Damien Leone’s Terrifier is a notoriously grisly horror film. The feature-length forays of Art the Clown, portrayed with such ghoulish physicality by David Howard Thornton, opted for squibs over substance, with a slasher that veered towards the mean-spirited. Six years and one pandemic-induced delay later, and Terrifier 2 is here to pick up on Art’s mysterious resurrection one year later. And in a rare case for the horror genre, this is a sequel that breezes past the quality of its original.
Picking up a year after Art died and was reborn by a lightening bolt, Terrifier 2 actually makes the effort to humanise its clown fodder. The film focuses on a high school student called Sienna, a ‘final girl’ archetype made deeper by her desire to act out her late father’s desires of seeing her dressed as a warrior for Halloween. Her family is a broken one: no father, a distant mother (Sarah Voigt) and a teenage brother teetering on online indoctrination by gruesome accounts of Art’s original massacre. When Art, now accompanied by hallucinations of his first victim, strikes it’s up to Sienna to put an end to it.
It’s not a ground-breaking plot, but compared to the original Terrifier there’s so much more meat on the bone. That’s best exemplified by the considerably longer runtime, with Terrifier 2 clocking in at an hour longer than its predecessor. It mostly warrants this elongated stay fortunately, with a first act that takes its time to introduce us to the Shaw family and their nuances. In fact, Art is a fairly moot presence to begin with, relegated mostly to Pennywise-style hallucinations and a slightly disjoined musical sequence that feels a little out of place.
But of course, when Terrifier 2 bears its fangs, it holds nothing back at all. This is far more visceral than the original, which is saying something. You’ll truly squirm at the quality of visual effects here, with scalps ripped off, heads crushed, and eyeballs slit in half – all looking so convincing. There aren’t many films gorier than Terrifier 2, and if it’s that bloodlust that drives your horror viewing, it’ll more than hit the spot. Even better, the violence doesn’t feel as mean-spirited or gratuitous as the original, which makes it a lot less daunting to sit through. Rather than murder after murder, there’s more connective tissue to help move Terrifier 2 out of exploitative territory.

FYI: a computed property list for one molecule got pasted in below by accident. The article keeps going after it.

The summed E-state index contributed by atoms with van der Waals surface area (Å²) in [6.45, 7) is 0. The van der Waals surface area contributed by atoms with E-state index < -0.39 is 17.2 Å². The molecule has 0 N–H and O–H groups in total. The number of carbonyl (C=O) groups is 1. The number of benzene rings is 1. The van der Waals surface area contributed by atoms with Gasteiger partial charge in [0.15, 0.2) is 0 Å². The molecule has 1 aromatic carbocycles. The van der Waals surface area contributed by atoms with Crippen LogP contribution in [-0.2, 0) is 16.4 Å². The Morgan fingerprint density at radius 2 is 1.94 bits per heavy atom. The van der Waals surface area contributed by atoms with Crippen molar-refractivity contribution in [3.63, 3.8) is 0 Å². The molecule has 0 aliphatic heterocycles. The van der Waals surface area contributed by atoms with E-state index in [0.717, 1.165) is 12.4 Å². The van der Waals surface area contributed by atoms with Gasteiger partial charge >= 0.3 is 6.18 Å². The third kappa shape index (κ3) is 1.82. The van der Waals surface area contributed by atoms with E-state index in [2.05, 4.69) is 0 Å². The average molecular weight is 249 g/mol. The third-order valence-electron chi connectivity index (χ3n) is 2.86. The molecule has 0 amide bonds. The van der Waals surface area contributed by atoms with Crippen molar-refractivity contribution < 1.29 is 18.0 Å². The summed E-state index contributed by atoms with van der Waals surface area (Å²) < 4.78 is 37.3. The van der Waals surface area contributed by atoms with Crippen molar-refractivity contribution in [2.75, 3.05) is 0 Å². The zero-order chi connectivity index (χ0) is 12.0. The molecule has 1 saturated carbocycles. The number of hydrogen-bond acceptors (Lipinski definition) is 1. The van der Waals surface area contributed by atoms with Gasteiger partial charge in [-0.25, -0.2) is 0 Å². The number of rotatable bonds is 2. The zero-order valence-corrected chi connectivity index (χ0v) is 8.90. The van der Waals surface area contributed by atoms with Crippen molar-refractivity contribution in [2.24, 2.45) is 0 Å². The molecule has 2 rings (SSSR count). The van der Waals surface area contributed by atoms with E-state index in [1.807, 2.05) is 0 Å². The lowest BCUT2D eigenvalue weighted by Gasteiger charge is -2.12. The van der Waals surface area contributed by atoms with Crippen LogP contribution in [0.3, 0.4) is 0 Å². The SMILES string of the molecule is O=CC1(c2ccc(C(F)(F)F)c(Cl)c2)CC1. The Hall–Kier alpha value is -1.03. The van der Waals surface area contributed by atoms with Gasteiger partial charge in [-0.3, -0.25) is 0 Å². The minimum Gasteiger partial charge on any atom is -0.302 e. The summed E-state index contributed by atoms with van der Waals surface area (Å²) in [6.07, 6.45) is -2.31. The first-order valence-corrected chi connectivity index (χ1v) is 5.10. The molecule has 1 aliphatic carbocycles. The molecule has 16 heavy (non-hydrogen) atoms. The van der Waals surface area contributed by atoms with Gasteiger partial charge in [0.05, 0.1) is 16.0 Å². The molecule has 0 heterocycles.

Sadly, the main sticking point with Terrifier 2 is its length. Horror films tend to be short, but there are plenty of examples that buck that trend with aplomb, from It Chapter Two to the Suspiria remake. This film isn’t quite as justified in its runtime, with a third act that meanders and begins to drag quite badly for the last 40 minutes. There’s a fairly turgid confrontation sequence in an amusement park, a plot to rescue a main character, and a whole lot of aimless walking around. As expected, Sienna and Art do end up face-to-face, but this confrontation goes on for too long without getting to the point.
In fact, Terrifier 2 would be a far better film if it was half an hour shorter. It doesn’t use the extra time to its strengths: opting not to dig deeper into Art becoming local folklore, or the clown’s origins, but instead giving us overplayed melodrama and a painfully slow final battle. The film’s early stages toy with the narrative development of both Art and Sienna as an evolution of the final girl, but this never quite materialises. Leone’s script hints at a sacred bond between the antagonist and protagonist, but we’ll likely have to wait for the third entry for more.
But none of this is deter from the fact that Terrifier 2 is a marked improvement on the first film, and one of the most grisly, gore-filled horror films of the century so far. Art the Clown is fast becoming a cult horror icon, and this film shows even more of the atrocities he’s capable of – even if it sometimes overstays its welcome.
Signature Entertainment presents Terrifier 2 on Digital Platforms, DVD and Blu-ray alongside Terrifier 1 & 2 Blu-Ray box-set on 24th October.